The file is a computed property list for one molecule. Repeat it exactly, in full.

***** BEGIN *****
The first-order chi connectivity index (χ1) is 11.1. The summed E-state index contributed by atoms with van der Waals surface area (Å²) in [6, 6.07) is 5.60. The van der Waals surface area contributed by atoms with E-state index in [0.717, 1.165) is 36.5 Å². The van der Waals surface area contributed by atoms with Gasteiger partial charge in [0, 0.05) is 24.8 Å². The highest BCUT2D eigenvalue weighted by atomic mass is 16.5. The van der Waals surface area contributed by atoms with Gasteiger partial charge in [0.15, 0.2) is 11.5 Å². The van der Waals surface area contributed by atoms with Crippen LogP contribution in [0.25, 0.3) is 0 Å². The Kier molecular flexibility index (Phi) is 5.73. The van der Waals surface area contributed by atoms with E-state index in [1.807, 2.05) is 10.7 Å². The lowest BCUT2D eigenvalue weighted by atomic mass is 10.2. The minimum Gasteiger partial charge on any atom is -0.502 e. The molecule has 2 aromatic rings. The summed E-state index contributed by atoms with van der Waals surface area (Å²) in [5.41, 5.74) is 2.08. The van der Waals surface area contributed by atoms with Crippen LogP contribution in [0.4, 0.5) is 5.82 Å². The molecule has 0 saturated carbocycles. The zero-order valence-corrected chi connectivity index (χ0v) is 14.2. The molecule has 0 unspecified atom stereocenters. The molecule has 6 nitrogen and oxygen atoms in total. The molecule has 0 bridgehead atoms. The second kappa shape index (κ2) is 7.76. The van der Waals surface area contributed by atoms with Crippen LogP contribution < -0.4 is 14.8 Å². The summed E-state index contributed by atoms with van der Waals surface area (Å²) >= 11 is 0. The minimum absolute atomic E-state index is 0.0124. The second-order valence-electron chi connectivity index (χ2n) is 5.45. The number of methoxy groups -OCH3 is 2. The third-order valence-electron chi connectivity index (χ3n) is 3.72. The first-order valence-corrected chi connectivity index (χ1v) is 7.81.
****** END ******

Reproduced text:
The first-order chi connectivity index (χ1) is 11.1. The summed E-state index contributed by atoms with van der Waals surface area (Å²) in [6, 6.07) is 5.60. The van der Waals surface area contributed by atoms with E-state index in [0.717, 1.165) is 36.5 Å². The van der Waals surface area contributed by atoms with Gasteiger partial charge in [0, 0.05) is 24.8 Å². The highest BCUT2D eigenvalue weighted by atomic mass is 16.5. The van der Waals surface area contributed by atoms with Gasteiger partial charge in [0.15, 0.2) is 11.5 Å². The van der Waals surface area contributed by atoms with Crippen LogP contribution in [0.25, 0.3) is 0 Å². The Kier molecular flexibility index (Phi) is 5.73. The van der Waals surface area contributed by atoms with E-state index in [1.807, 2.05) is 10.7 Å². The lowest BCUT2D eigenvalue weighted by atomic mass is 10.2. The minimum Gasteiger partial charge on any atom is -0.502 e. The molecule has 2 aromatic rings. The summed E-state index contributed by atoms with van der Waals surface area (Å²) in [5.41, 5.74) is 2.08. The van der Waals surface area contributed by atoms with Crippen LogP contribution in [0.4, 0.5) is 5.82 Å². The molecule has 0 saturated carbocycles. The zero-order valence-corrected chi connectivity index (χ0v) is 14.2. The molecule has 0 unspecified atom stereocenters. The molecule has 6 nitrogen and oxygen atoms in total. The molecule has 0 bridgehead atoms. The second kappa shape index (κ2) is 7.76. The van der Waals surface area contributed by atoms with Crippen LogP contribution < -0.4 is 14.8 Å². The summed E-state index contributed by atoms with van der Waals surface area (Å²) >= 11 is 0. The minimum absolute atomic E-state index is 0.0124. The second-order valence-electron chi connectivity index (χ2n) is 5.45. The number of methoxy groups -OCH3 is 2. The third-order valence-electron chi connectivity index (χ3n) is 3.72. The first-order valence-corrected chi connectivity index (χ1v) is 7.81.